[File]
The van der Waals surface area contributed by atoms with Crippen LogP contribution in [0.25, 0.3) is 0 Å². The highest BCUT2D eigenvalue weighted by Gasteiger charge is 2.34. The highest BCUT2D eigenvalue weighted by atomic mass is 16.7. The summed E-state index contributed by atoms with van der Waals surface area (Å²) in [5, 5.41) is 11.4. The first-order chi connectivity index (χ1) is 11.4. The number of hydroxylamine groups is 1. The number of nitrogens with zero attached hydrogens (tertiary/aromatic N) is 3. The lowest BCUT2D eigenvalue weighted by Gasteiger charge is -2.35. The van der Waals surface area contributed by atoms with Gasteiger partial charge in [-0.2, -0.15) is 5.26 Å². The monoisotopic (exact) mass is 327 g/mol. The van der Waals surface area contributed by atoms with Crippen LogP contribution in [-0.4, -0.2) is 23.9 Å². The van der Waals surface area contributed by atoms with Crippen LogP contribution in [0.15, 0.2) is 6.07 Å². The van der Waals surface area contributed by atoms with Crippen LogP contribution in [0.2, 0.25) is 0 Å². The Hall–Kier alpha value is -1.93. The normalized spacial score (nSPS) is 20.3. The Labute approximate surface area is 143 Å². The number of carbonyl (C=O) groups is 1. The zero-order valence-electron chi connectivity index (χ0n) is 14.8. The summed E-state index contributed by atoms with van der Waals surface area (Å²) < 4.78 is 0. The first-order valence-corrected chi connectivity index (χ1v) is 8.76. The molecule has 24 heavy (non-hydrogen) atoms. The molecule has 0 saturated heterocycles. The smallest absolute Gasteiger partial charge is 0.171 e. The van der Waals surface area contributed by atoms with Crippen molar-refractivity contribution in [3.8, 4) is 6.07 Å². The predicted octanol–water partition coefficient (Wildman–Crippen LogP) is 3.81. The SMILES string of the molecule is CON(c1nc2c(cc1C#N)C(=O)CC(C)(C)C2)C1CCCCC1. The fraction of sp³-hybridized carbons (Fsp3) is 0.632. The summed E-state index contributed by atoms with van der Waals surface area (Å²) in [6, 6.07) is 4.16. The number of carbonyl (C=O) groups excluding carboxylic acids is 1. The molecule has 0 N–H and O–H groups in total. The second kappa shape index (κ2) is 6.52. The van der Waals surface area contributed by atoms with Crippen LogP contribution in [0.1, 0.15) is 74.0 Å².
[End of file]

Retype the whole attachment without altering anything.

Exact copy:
The van der Waals surface area contributed by atoms with Crippen LogP contribution in [0.25, 0.3) is 0 Å². The highest BCUT2D eigenvalue weighted by Gasteiger charge is 2.34. The highest BCUT2D eigenvalue weighted by atomic mass is 16.7. The summed E-state index contributed by atoms with van der Waals surface area (Å²) in [5, 5.41) is 11.4. The first-order chi connectivity index (χ1) is 11.4. The number of hydroxylamine groups is 1. The number of nitrogens with zero attached hydrogens (tertiary/aromatic N) is 3. The lowest BCUT2D eigenvalue weighted by Gasteiger charge is -2.35. The van der Waals surface area contributed by atoms with Gasteiger partial charge in [-0.2, -0.15) is 5.26 Å². The monoisotopic (exact) mass is 327 g/mol. The van der Waals surface area contributed by atoms with Crippen LogP contribution in [-0.4, -0.2) is 23.9 Å². The van der Waals surface area contributed by atoms with Crippen LogP contribution in [0.15, 0.2) is 6.07 Å². The van der Waals surface area contributed by atoms with Crippen LogP contribution in [0.2, 0.25) is 0 Å². The Hall–Kier alpha value is -1.93. The normalized spacial score (nSPS) is 20.3. The Labute approximate surface area is 143 Å². The number of carbonyl (C=O) groups is 1. The zero-order valence-electron chi connectivity index (χ0n) is 14.8. The summed E-state index contributed by atoms with van der Waals surface area (Å²) < 4.78 is 0. The first-order valence-corrected chi connectivity index (χ1v) is 8.76. The molecule has 24 heavy (non-hydrogen) atoms. The molecule has 0 saturated heterocycles. The smallest absolute Gasteiger partial charge is 0.171 e. The van der Waals surface area contributed by atoms with Crippen molar-refractivity contribution in [3.8, 4) is 6.07 Å². The predicted octanol–water partition coefficient (Wildman–Crippen LogP) is 3.81. The SMILES string of the molecule is CON(c1nc2c(cc1C#N)C(=O)CC(C)(C)C2)C1CCCCC1. The fraction of sp³-hybridized carbons (Fsp3) is 0.632. The summed E-state index contributed by atoms with van der Waals surface area (Å²) in [6, 6.07) is 4.16. The number of carbonyl (C=O) groups excluding carboxylic acids is 1. The molecule has 0 N–H and O–H groups in total. The second kappa shape index (κ2) is 6.52. The van der Waals surface area contributed by atoms with Crippen LogP contribution in [0.1, 0.15) is 74.0 Å².